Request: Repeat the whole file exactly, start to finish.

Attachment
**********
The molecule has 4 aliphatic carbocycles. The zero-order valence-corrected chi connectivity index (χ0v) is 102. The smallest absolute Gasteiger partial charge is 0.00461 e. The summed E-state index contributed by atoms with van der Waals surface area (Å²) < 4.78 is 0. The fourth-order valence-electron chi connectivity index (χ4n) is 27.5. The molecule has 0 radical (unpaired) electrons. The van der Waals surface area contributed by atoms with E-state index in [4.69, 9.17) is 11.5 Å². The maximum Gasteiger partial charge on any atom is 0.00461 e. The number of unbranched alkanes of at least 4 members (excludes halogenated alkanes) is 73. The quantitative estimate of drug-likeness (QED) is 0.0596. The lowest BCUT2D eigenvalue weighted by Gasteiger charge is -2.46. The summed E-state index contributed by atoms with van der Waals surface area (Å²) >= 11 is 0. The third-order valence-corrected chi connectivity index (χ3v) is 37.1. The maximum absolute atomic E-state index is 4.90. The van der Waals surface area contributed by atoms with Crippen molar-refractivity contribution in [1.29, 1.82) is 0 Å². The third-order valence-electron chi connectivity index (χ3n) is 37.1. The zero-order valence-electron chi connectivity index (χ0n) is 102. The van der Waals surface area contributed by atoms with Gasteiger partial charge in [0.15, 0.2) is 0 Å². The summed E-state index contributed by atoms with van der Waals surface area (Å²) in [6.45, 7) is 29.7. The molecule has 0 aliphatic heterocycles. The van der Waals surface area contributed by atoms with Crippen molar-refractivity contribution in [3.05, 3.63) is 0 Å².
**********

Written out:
The molecule has 4 aliphatic carbocycles. The zero-order valence-corrected chi connectivity index (χ0v) is 102. The smallest absolute Gasteiger partial charge is 0.00461 e. The summed E-state index contributed by atoms with van der Waals surface area (Å²) < 4.78 is 0. The fourth-order valence-electron chi connectivity index (χ4n) is 27.5. The molecule has 0 radical (unpaired) electrons. The van der Waals surface area contributed by atoms with E-state index in [4.69, 9.17) is 11.5 Å². The maximum Gasteiger partial charge on any atom is 0.00461 e. The number of unbranched alkanes of at least 4 members (excludes halogenated alkanes) is 73. The quantitative estimate of drug-likeness (QED) is 0.0596. The lowest BCUT2D eigenvalue weighted by Gasteiger charge is -2.46. The summed E-state index contributed by atoms with van der Waals surface area (Å²) >= 11 is 0. The third-order valence-corrected chi connectivity index (χ3v) is 37.1. The maximum absolute atomic E-state index is 4.90. The van der Waals surface area contributed by atoms with Crippen molar-refractivity contribution in [1.29, 1.82) is 0 Å². The third-order valence-electron chi connectivity index (χ3n) is 37.1. The zero-order valence-electron chi connectivity index (χ0n) is 102. The van der Waals surface area contributed by atoms with Gasteiger partial charge in [0.15, 0.2) is 0 Å². The summed E-state index contributed by atoms with van der Waals surface area (Å²) in [6.45, 7) is 29.7. The molecule has 0 aliphatic heterocycles. The van der Waals surface area contributed by atoms with Crippen molar-refractivity contribution in [3.05, 3.63) is 0 Å².